Directed by David O’Russell
It’s no secret that Jennifer Lawrence and David O’Russell are made for each other. Without batting an eyelid, Lawrence can transform effortlessly from comedy to drama, a method O’Russell’s films always seem to prescribe to. Joy is certainly no exception to the rule, and yet, upon viewing the film there were some discernible differences to his previous films that made it feel like a David O’Russell film, but perhaps without the best parts. Most notably, this is his first film in a while that rests it’s weight predominately on the shoulders of it’s protagonist, rather than an ensemble cast. It also spans over more than two decades, rather than anchoring itself around a single moment or period of time.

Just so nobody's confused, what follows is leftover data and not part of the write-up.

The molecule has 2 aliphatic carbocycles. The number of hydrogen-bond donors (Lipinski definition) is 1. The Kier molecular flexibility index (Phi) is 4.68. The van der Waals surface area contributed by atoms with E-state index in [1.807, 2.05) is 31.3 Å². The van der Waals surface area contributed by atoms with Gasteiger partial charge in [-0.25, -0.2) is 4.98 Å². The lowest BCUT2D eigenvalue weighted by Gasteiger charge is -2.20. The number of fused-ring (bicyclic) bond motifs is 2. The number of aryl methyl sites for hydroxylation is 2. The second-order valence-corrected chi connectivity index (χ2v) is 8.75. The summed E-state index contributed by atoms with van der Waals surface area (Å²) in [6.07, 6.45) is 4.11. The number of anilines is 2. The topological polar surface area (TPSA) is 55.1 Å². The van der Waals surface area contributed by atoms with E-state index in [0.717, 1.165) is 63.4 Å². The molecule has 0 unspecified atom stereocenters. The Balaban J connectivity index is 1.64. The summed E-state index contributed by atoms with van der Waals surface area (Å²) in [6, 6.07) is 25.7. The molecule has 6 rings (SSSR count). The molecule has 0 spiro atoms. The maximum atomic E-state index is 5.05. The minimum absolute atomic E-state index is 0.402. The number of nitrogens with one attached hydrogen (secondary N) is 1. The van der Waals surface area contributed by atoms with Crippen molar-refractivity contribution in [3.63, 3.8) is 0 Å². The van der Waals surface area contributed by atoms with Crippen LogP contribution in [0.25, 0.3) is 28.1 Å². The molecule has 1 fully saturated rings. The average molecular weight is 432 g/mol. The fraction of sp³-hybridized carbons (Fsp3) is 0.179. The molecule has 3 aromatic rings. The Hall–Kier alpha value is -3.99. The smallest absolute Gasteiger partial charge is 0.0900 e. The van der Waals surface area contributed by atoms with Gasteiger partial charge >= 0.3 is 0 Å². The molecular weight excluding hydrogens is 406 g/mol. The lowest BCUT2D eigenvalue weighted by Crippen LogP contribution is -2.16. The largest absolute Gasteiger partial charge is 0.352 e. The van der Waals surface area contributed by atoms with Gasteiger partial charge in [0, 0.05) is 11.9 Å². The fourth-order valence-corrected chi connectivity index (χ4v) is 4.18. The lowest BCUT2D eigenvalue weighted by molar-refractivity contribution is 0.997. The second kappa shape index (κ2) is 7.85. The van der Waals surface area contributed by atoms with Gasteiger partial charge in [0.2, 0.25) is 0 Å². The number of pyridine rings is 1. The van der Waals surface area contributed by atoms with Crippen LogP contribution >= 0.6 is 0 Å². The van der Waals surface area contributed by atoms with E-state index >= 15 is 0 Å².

It’s a relatively biographical story about Joy Mangano, a woman who exceeded against all odds, which were mostly in the shape of other people. So much of the film’s running time is Joy being constantly put down, slandered, ignored and disrespected from almost all angles. While this may be true to life, and raises the stakes of her journey, I couldn’t help but feel like it created such a black-and-white tone for the whole film, where we could only sympathise with the one character, because the rest were made out to be so awful, bordering on cartoonish. I’m not saying Joy is a bad film by any means – the performances are spot on and it looks stunning the whole way through, but it felt like we were treated to what felt like half of what a David O’Russell film can be: a sweeping, musical world of complex, deeply funny and unpredictable characters that feels more true to life than this biographical film ever did.